Ah, I think that's where we differ. Magic, when all the rituals are done correctly, does work ex opere operantis, just like a sacrament. In other words, if you tried to baptize me in sand, it wouldn't work. Why? Because the matter would be wrong. Sand isn't water. If you baptized me in Jesus' name, it wouldn't work. Why? Because you need to Trinitarian formula. If you were an atheist and merely pronounced the correct words along with the water, it still wouldn't work if you had no real intention to baptize. So all three components have to be there for the baptism to be a real baptism. And if it's real, then it works. How is that unlike magic?

Michael Taylor said...

Guy said>>Of course God does not love all equally. He loves Mary more than all the rest of creation combined.<<

If that is true, then it would because he intends a higher good for her than the rest of creation combine. While nothing in scripture supports that particular application of the predilection principle to Mary, at least you accept the principle. That's very Augustinian of you. Perhaps we're not so far apart after all.

>> Still, love means love.<<

Tautology will not advance our discussion one bit.

>>To send someone to hell for the sins they MUST commit is not even the lowest degree of love.<<

You're forgetting the distinction between absolute and conditional necessity. I already directed you to the Summa for how Thomas gets around this very objection. (My goodness, I feel like I'm the one defending Catholicism against its critics now, for you are playing the part of Aquinas' objector to a tee.)

I'll assume you were too busy to read and allow me to explain the fallacy here. First, we have to speak of necessity in two ways here, but let me start by asking if you're an open theist. I assume you're not, as this would put you in the heretic category, even by Rome's standards. That said, the future is known to God infallibly (agree/disagree). This means what will happen will happen (Que serĂ¡, serĂ¡, right?). So, in a sense, all things that will happen MUST happen. That's one kind of necessity that providence does impose on all creatures because providence infallibly directs all things to their appointed ends (see ST 1, Q. 22). And yet, there is a conditional necessity too. Let me quote Thomas here: "The salvation of a predestined man is ensured by a necessity which is likewise conditional, in that it permits freedom of choice." Then there is the very next sentence to consider: "Thus even though one who is rejected by God cannot receive grace, it lies with his free will whether he falls into one sine or another, and his sin is deservedly imputed to him as guilt." (ST I, Q 23, art. 3).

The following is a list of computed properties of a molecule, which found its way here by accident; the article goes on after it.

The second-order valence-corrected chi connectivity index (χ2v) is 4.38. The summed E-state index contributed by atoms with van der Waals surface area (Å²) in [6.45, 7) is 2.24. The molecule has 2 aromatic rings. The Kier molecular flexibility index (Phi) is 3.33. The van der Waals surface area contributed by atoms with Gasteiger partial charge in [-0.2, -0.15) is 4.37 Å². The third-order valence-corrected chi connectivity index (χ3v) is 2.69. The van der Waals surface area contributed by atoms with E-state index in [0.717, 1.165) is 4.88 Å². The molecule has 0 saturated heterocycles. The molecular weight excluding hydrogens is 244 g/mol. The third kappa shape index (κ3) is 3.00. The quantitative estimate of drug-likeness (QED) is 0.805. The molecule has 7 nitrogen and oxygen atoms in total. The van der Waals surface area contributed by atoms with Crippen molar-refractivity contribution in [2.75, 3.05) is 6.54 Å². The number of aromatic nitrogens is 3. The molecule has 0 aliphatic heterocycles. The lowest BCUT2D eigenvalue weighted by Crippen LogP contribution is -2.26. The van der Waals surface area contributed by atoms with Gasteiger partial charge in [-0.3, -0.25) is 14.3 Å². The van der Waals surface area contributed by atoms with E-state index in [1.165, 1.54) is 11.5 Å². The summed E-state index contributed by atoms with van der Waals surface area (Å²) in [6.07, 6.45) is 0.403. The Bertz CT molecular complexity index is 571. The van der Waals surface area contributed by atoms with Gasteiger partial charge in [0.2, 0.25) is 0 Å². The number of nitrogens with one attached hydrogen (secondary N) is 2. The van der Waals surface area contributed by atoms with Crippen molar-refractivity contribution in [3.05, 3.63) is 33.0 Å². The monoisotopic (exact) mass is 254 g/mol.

Would you accuse Thomas of "puppetry?" If not, then you cannot accuse us either as we are saying substantially the same thing. Because human beings are responsible for their sins, God can hold them accountable even if it is true that they MUST commit them (from the perspective of providence). But considering their own perspective, they willingly and knowingly chose sin. The fact that God knew they would ahead of time doesn't diminish their responsibility one iota.

Michael Taylor said...

Guy said>>As for turning to maudlin devotions rather than scripture, it is you fellows who can't appeal to scripture for support. The scripture says Christ stands at the door and knocks.<<

This is one of my favorite verse, Revelation 3:20. Yet somehow you think this verse is an objection to Calvinism, which says more about your understanding of Calvinism than this verse. Let's begin with a little context:

Jesus is addressing the church in Laodicea, which means already this message is intended for believers. He says this: "Those whom I love, I reprove and discipline, so be zealous and repent. 20 Behold, I stand at the door and knock. If anyone hears my voice and opens the door, I will come in to him and eat with him, and he with me. 21 The one who conquers, I will grant him to sit with me on my throne, as I also conquered and sat down with my Father on his throne. 22 He who has an ear, let him hear what the Spirit says to the churches.’”

Comment: It sounds to me that Jesus is speaking to "those whom I love." Right here we have particularity rather than the egalitarian peanut butter love that you advocate ("love means love"). Second, notice that the one who opens to door is the same person who was just commanded to be zealous and repent and the same person who is to conquer. In other words, Jesus is describing his elect, for only his elect will sit with him at the throne. You therefore cannot take this verse as applicable to every single human being. But what you can do is this: